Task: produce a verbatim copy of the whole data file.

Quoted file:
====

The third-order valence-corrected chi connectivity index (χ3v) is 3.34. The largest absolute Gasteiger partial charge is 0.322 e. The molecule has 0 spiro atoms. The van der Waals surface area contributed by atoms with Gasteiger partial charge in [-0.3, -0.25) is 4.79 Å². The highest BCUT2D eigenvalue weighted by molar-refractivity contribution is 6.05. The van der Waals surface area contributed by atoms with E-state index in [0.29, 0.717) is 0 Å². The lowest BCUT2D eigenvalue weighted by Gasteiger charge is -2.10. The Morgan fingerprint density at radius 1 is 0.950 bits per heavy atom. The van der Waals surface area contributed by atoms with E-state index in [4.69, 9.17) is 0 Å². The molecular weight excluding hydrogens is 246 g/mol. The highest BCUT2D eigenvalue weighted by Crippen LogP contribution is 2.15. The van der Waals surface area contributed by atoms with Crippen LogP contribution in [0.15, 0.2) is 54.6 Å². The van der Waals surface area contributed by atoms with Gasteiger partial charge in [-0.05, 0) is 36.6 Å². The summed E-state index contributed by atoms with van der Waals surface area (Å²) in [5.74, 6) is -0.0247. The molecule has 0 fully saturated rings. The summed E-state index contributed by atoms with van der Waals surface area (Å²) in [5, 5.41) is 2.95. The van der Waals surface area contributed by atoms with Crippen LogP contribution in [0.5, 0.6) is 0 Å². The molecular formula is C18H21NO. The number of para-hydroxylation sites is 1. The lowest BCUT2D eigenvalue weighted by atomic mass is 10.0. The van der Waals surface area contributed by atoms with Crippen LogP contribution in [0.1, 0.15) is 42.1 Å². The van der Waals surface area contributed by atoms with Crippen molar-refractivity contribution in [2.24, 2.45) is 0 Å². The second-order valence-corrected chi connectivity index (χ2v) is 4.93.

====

The third-order valence-corrected chi connectivity index (χ3v) is 3.34. The largest absolute Gasteiger partial charge is 0.322 e. The molecule has 0 spiro atoms. The van der Waals surface area contributed by atoms with Gasteiger partial charge in [-0.3, -0.25) is 4.79 Å². The highest BCUT2D eigenvalue weighted by molar-refractivity contribution is 6.05. The van der Waals surface area contributed by atoms with E-state index in [0.29, 0.717) is 0 Å². The lowest BCUT2D eigenvalue weighted by Gasteiger charge is -2.10. The Morgan fingerprint density at radius 1 is 0.950 bits per heavy atom. The van der Waals surface area contributed by atoms with E-state index in [4.69, 9.17) is 0 Å². The molecular weight excluding hydrogens is 246 g/mol. The highest BCUT2D eigenvalue weighted by Crippen LogP contribution is 2.15. The van der Waals surface area contributed by atoms with Crippen LogP contribution in [0.15, 0.2) is 54.6 Å². The van der Waals surface area contributed by atoms with Gasteiger partial charge in [-0.05, 0) is 36.6 Å². The summed E-state index contributed by atoms with van der Waals surface area (Å²) in [5.74, 6) is -0.0247. The molecule has 0 fully saturated rings. The summed E-state index contributed by atoms with van der Waals surface area (Å²) in [5, 5.41) is 2.95. The van der Waals surface area contributed by atoms with Crippen LogP contribution in [0.5, 0.6) is 0 Å². The molecular formula is C18H21NO. The number of para-hydroxylation sites is 1. The lowest BCUT2D eigenvalue weighted by atomic mass is 10.0. The van der Waals surface area contributed by atoms with Crippen LogP contribution in [0.1, 0.15) is 42.1 Å². The van der Waals surface area contributed by atoms with Crippen molar-refractivity contribution in [2.24, 2.45) is 0 Å². The second-order valence-corrected chi connectivity index (χ2v) is 4.93.